Quebec eases restrictions: ‘The population is fed up,’ Legault says

With the exception of mask rules and the vaccination passport, most measures are to be lifted by March 14.

Publishing date:

Feb 08, 2022  •  12 hours ago  •  5 minute read

“The protest did not tip the balance,” Premier François Legault said about easing restrictions. “What we wanted was a certain assurance from public health that the risk (of easing measures) was calculated, that the risk was minimal.” Photo by Jacques Boissinot /The Canadian Press

QUEBEC — Premier François Legault denied on Tuesday that pressure from the street pushed him to set out a detailed calendar for easing COVID-19 pandemic measures, but he conceded the population is fed up with living under them.


And he said if protesters want to take credit for his announcement that Quebec will drop nearly all the measures by March 14, that is fine by him — especially if it means they will not return to the provincial capital Feb. 19-20 as they are threatening.

“The protest did not tip the balance,” Legault said at a pandemic news conference at the legislature. “What we wanted was a certain assurance from public health that the risk (of easing measures) was calculated, that the risk was minimal.

“Now, if some people want to take credit and agree to not come back in two weeks, I am not opposed to that idea.”

Rather than talk about the protesters, Legault was adjusting his message to the people, opening his remarks saying he knows more and more Quebecers find there are too many pandemic restrictions. If he could have eased up on the rules sooner he would have, he said.


“I’m fed up,” he said. “We’re all fed up. I can understand. The reason we resisted (to ease measures) until today is because there was too much risk. We wanted to be sure that we will be able to take care of each patient.”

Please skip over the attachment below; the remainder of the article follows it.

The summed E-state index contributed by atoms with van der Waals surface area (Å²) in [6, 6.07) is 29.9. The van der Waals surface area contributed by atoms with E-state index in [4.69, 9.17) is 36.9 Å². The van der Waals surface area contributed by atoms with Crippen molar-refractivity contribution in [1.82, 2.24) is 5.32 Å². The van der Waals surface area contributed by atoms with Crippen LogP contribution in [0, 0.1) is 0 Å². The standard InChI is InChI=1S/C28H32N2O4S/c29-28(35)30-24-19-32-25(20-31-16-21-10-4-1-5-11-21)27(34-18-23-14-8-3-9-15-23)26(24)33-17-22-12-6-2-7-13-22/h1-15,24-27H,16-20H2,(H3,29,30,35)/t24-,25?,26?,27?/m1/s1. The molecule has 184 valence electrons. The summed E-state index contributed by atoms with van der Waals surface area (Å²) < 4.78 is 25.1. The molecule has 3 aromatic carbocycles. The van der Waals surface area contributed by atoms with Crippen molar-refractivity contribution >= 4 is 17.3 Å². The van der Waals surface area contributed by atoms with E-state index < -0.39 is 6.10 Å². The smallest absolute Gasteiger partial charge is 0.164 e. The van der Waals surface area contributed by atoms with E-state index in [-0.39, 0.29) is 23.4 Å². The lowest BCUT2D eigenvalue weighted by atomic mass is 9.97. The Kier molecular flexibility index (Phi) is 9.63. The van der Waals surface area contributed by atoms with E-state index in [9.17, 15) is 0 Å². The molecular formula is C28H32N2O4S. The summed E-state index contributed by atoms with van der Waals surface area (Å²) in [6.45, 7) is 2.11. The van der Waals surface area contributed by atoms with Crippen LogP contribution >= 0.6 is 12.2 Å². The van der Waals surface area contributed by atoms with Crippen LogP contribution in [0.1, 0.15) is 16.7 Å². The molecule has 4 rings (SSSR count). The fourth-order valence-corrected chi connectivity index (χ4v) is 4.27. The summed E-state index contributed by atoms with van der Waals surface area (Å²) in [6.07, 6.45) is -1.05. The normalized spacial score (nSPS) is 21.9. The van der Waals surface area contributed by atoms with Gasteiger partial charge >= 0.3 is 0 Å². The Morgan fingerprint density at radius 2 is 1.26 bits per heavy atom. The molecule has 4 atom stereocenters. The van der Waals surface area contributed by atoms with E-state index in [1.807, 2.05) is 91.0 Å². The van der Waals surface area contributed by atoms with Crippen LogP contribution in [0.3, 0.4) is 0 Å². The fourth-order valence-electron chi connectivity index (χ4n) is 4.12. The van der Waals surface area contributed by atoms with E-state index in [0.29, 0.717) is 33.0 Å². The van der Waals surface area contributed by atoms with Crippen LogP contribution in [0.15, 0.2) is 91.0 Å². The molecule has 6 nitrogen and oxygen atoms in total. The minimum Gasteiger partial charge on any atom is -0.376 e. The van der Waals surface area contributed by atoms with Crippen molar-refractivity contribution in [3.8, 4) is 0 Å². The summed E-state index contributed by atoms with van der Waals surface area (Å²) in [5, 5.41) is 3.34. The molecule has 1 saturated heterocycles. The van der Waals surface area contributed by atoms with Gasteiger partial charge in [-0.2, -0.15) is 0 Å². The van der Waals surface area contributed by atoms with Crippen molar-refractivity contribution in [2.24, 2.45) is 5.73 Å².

Noting the number of Quebecers in hospital has dropped from 3,400 three weeks ago to 2,400 today and the number of absent hospital workers is way down, Legault said Quebec now has the leeway it needs to treat patients and give Quebecers back some freedoms.

But it will be a different world.

“We will have to learn to live with the virus,” he said. “COVID is here to stay. A sixth wave is not impossible.”

The trade-off is that Quebecers will have to learn to protect themselves by “minimizing their risks,” and going to get booster vaccine shots as they become necessary. The situation is the same all over the planet, Legault added.


Legault outlined the new pandemic calendar at the same time as pressure on political leaders to back off on pandemic measures grows all over Canada.

The mood was captured in a new Léger poll published Tuesday. It revealed that while two-thirds of Canadian disapprove of the anti-vaccine mandate protest in Ottawa, 44 per cent sympathize with the truckers, possibly because they too have grown weary of life under so many rules.

Some have taken their beefs to the street. Over the weekend, Quebec City was visited by a truckers’ convoy that disrupted life in the city and its winter Carnaval. Downtown Ottawa remains locked down by the “Freedom Convoy.”

Operators of Quebec hotels, bars and convention centres have been cranking up pressure as well. Even NHL commissioner Gary Bettman has said the league could move June’s draft from Montreal if restrictions are still in place.